By Etuka Sunday
The Monetary Policy Committee (MPC) of the Central Bank of Nigeria (CBN) has voted to reduce the Monetary Policy Rate (MPR) by 100 basis points, from 12.5 per cent to 11.5 percent.
Briefing newsmen shortly after its meeting,Tuesday, CBN’s Governor, Mr Godwin Emefiele said, “the MPC voted to: Reduce the MPR by 100 basis points from 12.5 to 11.5 per cent; Adjust the asymmetric corridor from +200/-500 basis points to +100/-700 basis points around the MPR; Retain the CRR at 27.5 per cent; and Retain the Liquidity Ratio at 30 per cent”.
Emefiele who is the Committee Chairman said, “six (6) members voted to reduce the MPR by 100 basis points, one (1) member by 50.0 basis points and three (3) voted to hold. Nine (9) members voted to change the asymmetric corridor while one member voted to hold. All members voted to hold the Cash Reserve Ratio (CRR) and Liquidity Ratio (LR)”.
Rolling out the committee’s decision, he said, in the face of declining economic growth and rising inflation, the Committee faced a difficult set of policy choices, requiring trade-offs and sequencing.
He said, following the above considerations, the Committee reviewed the choices before it, bearing in mind its primary mandate of price stability and the need to support the recovery of output growth.
Consequently, he said, “the Committee noted that the likely action aimed to addressing the rise in domestic prices would have been to tighten the stance of policy, as this will not only moderate the upward pressure on prices but will also attract fresh capital into the economy and improve the level of the external reserves.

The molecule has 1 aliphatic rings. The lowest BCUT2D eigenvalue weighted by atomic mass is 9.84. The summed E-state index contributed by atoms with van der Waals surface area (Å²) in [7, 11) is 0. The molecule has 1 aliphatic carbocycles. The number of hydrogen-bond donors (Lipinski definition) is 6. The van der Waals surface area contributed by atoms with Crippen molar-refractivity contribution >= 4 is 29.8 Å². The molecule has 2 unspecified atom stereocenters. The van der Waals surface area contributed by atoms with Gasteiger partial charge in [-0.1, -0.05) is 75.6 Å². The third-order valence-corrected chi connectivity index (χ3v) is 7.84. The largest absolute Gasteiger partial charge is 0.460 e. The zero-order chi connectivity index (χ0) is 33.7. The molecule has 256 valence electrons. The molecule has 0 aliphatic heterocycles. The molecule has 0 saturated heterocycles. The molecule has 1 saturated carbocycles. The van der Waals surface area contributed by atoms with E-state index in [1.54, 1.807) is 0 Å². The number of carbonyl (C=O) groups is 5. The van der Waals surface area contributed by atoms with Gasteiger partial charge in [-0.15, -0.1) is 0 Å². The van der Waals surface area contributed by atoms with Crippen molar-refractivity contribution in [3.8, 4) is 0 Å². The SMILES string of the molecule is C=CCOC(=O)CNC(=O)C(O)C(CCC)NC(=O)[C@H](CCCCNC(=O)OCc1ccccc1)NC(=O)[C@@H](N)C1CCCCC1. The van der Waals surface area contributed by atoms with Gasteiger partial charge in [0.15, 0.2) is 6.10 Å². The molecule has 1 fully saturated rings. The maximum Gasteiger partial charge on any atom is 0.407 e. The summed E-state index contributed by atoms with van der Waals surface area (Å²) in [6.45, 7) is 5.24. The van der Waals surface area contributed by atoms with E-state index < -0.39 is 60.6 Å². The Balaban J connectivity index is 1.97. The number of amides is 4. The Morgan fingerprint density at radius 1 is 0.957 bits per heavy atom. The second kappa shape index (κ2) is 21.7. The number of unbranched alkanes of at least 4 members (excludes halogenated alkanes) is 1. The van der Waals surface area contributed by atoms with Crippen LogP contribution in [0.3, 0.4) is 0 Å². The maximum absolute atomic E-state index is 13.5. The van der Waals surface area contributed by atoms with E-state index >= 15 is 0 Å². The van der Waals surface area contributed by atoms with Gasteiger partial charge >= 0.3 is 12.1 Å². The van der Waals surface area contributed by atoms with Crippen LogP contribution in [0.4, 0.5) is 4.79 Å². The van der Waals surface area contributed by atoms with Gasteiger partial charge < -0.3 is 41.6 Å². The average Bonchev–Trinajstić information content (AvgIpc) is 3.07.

“It however, noted that this decision may stifle the recovery of output growth and thus, drive the economy further into contraction.
“On easing the stance of policy, the MPC was of the view that this action would provide cheaper credit to improve aggregate demand, stimulate production, reduce unemployment and support the recovery of output growth.
“The Committee, however, observed that with inflation trending upwards, easing of the policy stance may exacerbate the current inflationary pressure through an increase in money supply.
“In addition, the MPC noted the tendency of an asymmetric response to downward price adjustments by ‘Other Depository Corporations’, thus undermining the overall beneficial impact of a reduction to the cost of capital.
“In the Committee’s view, a hold position will allow the economy to adjust to the ongoing stimulus measures put in place by the monetary and fiscal authorities to curb the downturn and allow more time for the MPC to assess their impact on the economy.
“After the consideration of the three policy options, Members were of the opinion that the option to loose will complement the Bank’s commitment to sustain the trajectory of the economic recovery and reduce the negative impact of COVID-19.
“In addition, the liquidity injections are expected to stimulate credit expansion to the critically impacted sectors of the economy and offer impetus for output growth and economic recovery.
“In view of the foregoing, the Committee decided to reduce the MPR by 100 basis points to 11.5 per cent and adjust the asymmetric corridor to +100/-700 around the MPR,” he said.